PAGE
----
Bridges – Responders Edition
This issue of Bridges represents a small sampling of our alumni, student and teacher responders. Much has taken place since our last edition of Bridges, and it was a challenge for us to narrow the theme because there was so much we hoped to encompass. The responders theme is where we landed because of how passionate and compassionate the LM community is about responding to our world.
Stand Up and Dialogue
When my family and I moved to Pennsylvania from Honduras in 1992, I began kindergarten only speaking Spanish. Thankfully, many of the teachers and children in my new community were very kind and accepting of me. Unfortunately, there were also a number of occasions where some of my peers saw me as an easy target and chose to put me down for being different. During these moments, I couldn’t understand the words being said, but I could clearly tell that I was being mocked.
Lancaster Mennonite Responds: Anti-Racism
During these recent months of tragedy in Minneapolis, around the country, and in our local communities, Lancaster Mennonite School stands in solidarity with our students, staff, families, and persons of color who feel the pain of these events. LM Superintendent, Dr. Pam Tieszen shares, “Lancaster Mennonite chose years ago to be a diverse community reflecting our local community. This choice is an ongoing commitment to listening, learning, making mistakes and trying again, hiring people of color so our system reflects our student body, and walking the talk. We have made mistakes, but we desire to practice Christ’s love in a safe school setting, committed to change where we are planted.”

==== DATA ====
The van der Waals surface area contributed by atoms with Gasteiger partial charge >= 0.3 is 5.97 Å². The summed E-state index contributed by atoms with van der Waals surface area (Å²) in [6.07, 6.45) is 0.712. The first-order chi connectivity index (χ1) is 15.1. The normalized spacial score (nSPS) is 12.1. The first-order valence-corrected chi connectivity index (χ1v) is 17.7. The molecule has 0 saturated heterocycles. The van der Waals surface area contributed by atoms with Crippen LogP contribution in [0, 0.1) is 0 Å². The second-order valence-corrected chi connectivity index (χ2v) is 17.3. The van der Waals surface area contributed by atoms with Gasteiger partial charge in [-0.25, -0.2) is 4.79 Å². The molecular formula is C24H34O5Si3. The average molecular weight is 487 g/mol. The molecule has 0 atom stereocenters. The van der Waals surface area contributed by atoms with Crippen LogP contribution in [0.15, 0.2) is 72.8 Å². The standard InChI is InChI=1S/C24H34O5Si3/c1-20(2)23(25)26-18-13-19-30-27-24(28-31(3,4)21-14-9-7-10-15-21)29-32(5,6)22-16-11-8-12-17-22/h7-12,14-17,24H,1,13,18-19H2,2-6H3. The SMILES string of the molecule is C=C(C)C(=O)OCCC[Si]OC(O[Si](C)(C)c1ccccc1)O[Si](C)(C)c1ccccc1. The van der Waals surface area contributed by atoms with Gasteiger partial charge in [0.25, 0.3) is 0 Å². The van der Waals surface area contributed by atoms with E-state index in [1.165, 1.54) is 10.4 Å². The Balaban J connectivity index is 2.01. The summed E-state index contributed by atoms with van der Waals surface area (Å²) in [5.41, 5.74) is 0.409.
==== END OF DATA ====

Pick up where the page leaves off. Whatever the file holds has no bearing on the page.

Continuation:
Penn Medicine Chaplains and the Importance of Being Present in a Crisis
Many LM alumni have answered God’s call to serve as chaplains in hospitals and long-term care facilities, including five who currently provide spiritual care to patients, families, and staff throughout Penn Medicine Lancaster General Health: JUDITH (WEAVER) BOHLEN ’76, SANTA (LANDRAU) JENKINS ‘78, DAWN (OBERHOLTZER) WINEY ’80, KEITH ESPENSHADE ’80 (also Clinical Pastoral Education Supervisor) and RANDAL KEENER ’03. Chaplains respond to many short and long-term situations: emergencies and trauma, spiritual and physical crises, receiving diagnoses, end of life decisions, death, loss and grief, and the difficult journey of illness.
Thank you for reading the latest edition of Bridges. Please contact me with any questions or suggestions on whom to feature in our next edition focused on social enterprise.
Dr. Pam Tieszen